CenturyLink is pretty flexible with installation and will allow most customers to self-install if they so choose. (Just budget an hour or so to follow the instructions in their self-install kit.)
Professional installation by a technician is also available for CenturyLink, but be aware that it adds a fee to your first monthly bill. (Some customers have reported success arguing their way out of it over the phone when signing up for a multi-year contract.) If you’re signing up for their fiber service, you probably won’t be able to get around the technician fee.
CenturyLink is easy to install yourself, so long as you have the time and patience. Cable One requires an appointment with a technician, but doesn’t charge for it.
Cable One actually doesn’t allow self-installation at all, which is highly unusual among cable providers. However, they do provide installation for free, which is a huge bonus for non-techie customers.
Most cable providers charge for installation, and will only waive the fee if you agree to a long contract or get lucky with a customer service rep on the phone. So while waiting for a technician to show up is no fun, we give Cable One points for making installation a fee-free experience.
Cable One and CenturyLink both charge leasing fees for a modem/router. Both allow you to buy your own third-party modem/router setup.
CenturyLink’s fiber plans are a bit more complicated, and for most users it’s worth just spending the $10/month to rent their router “gateway” equipment. If you want to use your own router and save the money, instructions are available here. Be forewarned: it’s a bit complex, and only recommended for techies.
Cable One has the better options when it comes to bundle plans, particularly for TV watchers. You’ll get plenty of channels, including local options (count varies by location) at a reasonable price. Enter your address here to see local options.
CenturyLink’s bundle plans come in two flavors: Prism TV and DIRECTV.
Prism TV is digital and is only available to customers who are also served by their 100% fiber network offerings. For the lucky few who fall in that category, it’s a pretty good value with customizable channel options and a zippy, app-like interface.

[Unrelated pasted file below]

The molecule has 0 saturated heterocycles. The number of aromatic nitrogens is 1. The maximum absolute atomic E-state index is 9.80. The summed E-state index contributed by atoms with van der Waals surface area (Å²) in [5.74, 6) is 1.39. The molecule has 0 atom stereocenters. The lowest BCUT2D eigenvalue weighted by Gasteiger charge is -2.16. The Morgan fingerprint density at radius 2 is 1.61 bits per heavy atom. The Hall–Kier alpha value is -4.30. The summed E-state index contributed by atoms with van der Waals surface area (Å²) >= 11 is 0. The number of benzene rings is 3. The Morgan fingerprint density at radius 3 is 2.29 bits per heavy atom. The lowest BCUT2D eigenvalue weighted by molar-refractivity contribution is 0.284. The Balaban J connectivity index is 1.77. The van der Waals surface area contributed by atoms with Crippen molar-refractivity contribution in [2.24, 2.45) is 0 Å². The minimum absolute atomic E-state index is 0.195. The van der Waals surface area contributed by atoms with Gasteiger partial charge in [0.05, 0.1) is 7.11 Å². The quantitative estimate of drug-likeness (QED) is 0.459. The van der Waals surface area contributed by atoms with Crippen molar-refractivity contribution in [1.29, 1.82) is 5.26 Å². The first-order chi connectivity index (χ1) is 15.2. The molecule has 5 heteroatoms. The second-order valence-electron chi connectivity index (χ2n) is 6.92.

DirecTV bundles are actually accomplished through a partnership with DirecTV, and essentially requires you to agree to long-term service from both companies. That said, DirecTV has some of the best service rankings in the country, so it’s a good deal if you watch a lot of TV, have room for a satellite dish on your property, and like the channels DirecTV offers.
I’ll spare you some frustration here: if you like streaming Netflix, get CenturyLink.
Cable One’s data caps vary from area to area, but overall they’re surprisingly low. I’d only recommend their Internet plans for customers who want to bundle dedicated cable TV service alongside it. Otherwise, you’ll blow through those caps before you can blink. (Unless you’re one of those people who doesn’t watch TV, in which case, congratulations.)
CenturyLink doesn’t always score well on local speeds, but they offer those speeds with unlimited data. That’s a big deal for cord-cutters.
Overall, CenturyLink is the better option for the average customer. Their speeds are decent, they come at a good price, and there’s no data cap to worry about for cord-cutters and streamers.
If you can get CenturyLink’s fiber service, we recommend it. If not, just keep a close eye on the fine print, and don’t be scared to switch providers if the one you choose doesn’t live up to your expectations.